TAMIL NADU

Farmers wary of cut in relief

Shyam Ranganathan

“Area declared hit may be reduced”



The exercise to be completed by December 31

The list of affected farmers to be displayed in the VAO’s office



NAGAPATTINAM: Farmers have welcomed the district administration’s decision to speed up the process of crop damage assessment and to provide for an open and transparent system to announce the damage suffered by each farmer. However, they are wary of this leading to a reduction in the relief.

Following the recent flood, the Collector announced the setting up of a team for each village to assess crop damage suffered by each individual. The team comprises the Village Administrative Officer (VAO), the Assistant Officer (Agriculture) and the Assistant Officer (Horticulture). The teams were asked to complete the exercise by December 31 and display the list of all affected farmers in the particular village in the VAO’s office to ensure transparency. There was also a proposal to put up these lists online.

“Positive decision”

Arupathy P. Kalyanam, general secretary, Federation of Farmers Associations, says this is a positive decision. “We welcome transparency as it will eliminate wrongdoing by certain elements. However, we are worried that under this assessment, the area declared affected will be reduced.”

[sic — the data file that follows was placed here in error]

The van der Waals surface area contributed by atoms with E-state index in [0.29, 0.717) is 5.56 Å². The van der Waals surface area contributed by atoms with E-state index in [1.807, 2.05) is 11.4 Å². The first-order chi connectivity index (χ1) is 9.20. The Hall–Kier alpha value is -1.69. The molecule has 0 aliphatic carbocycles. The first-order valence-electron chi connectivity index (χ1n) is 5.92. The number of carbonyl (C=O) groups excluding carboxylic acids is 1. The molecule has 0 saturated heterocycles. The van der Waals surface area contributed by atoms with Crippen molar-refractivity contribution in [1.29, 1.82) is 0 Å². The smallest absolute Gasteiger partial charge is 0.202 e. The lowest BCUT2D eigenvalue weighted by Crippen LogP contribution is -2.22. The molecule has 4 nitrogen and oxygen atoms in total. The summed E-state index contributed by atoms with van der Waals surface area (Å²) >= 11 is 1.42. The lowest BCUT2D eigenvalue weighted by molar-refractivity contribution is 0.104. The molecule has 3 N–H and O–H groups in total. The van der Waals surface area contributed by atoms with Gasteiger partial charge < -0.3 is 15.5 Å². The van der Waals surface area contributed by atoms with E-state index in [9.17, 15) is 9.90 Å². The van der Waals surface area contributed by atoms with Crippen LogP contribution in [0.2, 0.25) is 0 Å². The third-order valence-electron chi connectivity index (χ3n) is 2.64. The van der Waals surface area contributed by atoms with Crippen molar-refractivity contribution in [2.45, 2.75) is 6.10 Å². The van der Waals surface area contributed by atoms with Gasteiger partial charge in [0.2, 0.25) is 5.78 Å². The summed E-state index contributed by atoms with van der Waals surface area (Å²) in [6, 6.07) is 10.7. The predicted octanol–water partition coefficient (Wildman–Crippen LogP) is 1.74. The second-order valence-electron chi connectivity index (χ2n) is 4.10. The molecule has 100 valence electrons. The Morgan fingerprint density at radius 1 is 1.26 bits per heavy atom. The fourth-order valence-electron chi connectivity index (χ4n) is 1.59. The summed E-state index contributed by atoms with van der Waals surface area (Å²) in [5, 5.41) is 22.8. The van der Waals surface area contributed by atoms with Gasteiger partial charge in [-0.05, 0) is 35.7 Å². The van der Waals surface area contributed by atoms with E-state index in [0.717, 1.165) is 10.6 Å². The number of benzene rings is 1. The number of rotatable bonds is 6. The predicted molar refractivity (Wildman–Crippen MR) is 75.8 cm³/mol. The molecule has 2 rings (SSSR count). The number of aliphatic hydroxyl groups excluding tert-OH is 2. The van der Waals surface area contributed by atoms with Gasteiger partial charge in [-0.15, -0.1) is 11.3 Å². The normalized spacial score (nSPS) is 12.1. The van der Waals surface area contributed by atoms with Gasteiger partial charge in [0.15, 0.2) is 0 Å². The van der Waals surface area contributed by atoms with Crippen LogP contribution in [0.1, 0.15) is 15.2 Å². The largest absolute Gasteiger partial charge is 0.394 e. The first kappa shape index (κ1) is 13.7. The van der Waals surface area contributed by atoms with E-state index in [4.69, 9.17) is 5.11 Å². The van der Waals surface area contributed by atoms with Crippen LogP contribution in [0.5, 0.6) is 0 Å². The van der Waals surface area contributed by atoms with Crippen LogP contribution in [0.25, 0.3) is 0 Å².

Mr. Kalyanam says the Collector himself said all 1.34 lakh hectares of samba and thaladi crops had been affected. But it is not clear whether the officials will retain the same area as affected after the assessment. Since yields are expected to come down by 50 per cent on an average, he says, the administration should not deny farmers adequate compensation. The government’s relief of Rs.7,500 a hectare is very inadequate, and those affected will go down the drain, if they do not receive even this sum, he reckons.

A senior official told The Hindu that the administration was following all the norms to arrive at a fair assessment. The Assistant Officers would look at the damage in each field and take into account the possible loss at the time of harvest due to submergence. Forest Department officials would be used to assess damage to casuarina plantations.

The list would be put up in the VAO’s office and certified by the tahsildar. As soon as the funds arrived, relief would be disbursed. He denied that there was any move to reduce the area declared affected. The administration, would look into any grievance farmers might have after the list was posted.

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